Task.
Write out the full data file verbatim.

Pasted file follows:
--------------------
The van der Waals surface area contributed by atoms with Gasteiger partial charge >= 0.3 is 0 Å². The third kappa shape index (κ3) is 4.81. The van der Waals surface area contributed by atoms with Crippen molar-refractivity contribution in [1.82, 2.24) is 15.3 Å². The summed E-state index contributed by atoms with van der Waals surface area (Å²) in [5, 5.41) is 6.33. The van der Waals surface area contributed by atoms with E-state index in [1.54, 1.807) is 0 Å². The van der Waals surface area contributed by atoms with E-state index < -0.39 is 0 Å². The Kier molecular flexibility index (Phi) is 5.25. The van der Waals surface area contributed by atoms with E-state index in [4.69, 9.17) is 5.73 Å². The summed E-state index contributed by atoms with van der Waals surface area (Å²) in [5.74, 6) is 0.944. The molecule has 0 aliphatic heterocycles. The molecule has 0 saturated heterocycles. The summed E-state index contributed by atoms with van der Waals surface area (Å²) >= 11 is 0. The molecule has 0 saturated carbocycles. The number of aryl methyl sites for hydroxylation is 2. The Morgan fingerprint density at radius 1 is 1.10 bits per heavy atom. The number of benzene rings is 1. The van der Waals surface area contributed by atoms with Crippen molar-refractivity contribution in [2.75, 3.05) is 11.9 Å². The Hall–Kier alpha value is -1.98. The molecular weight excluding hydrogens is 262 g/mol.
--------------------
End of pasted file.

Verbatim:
The van der Waals surface area contributed by atoms with Gasteiger partial charge >= 0.3 is 0 Å². The third kappa shape index (κ3) is 4.81. The van der Waals surface area contributed by atoms with Crippen molar-refractivity contribution in [1.82, 2.24) is 15.3 Å². The summed E-state index contributed by atoms with van der Waals surface area (Å²) in [5, 5.41) is 6.33. The van der Waals surface area contributed by atoms with E-state index in [1.54, 1.807) is 0 Å². The van der Waals surface area contributed by atoms with E-state index < -0.39 is 0 Å². The Kier molecular flexibility index (Phi) is 5.25. The van der Waals surface area contributed by atoms with E-state index in [4.69, 9.17) is 5.73 Å². The summed E-state index contributed by atoms with van der Waals surface area (Å²) in [5.74, 6) is 0.944. The molecule has 0 aliphatic heterocycles. The molecule has 0 saturated heterocycles. The summed E-state index contributed by atoms with van der Waals surface area (Å²) >= 11 is 0. The molecule has 0 saturated carbocycles. The number of aryl methyl sites for hydroxylation is 2. The Morgan fingerprint density at radius 1 is 1.10 bits per heavy atom. The number of benzene rings is 1. The van der Waals surface area contributed by atoms with Crippen molar-refractivity contribution in [2.75, 3.05) is 11.9 Å². The Hall–Kier alpha value is -1.98. The molecular weight excluding hydrogens is 262 g/mol.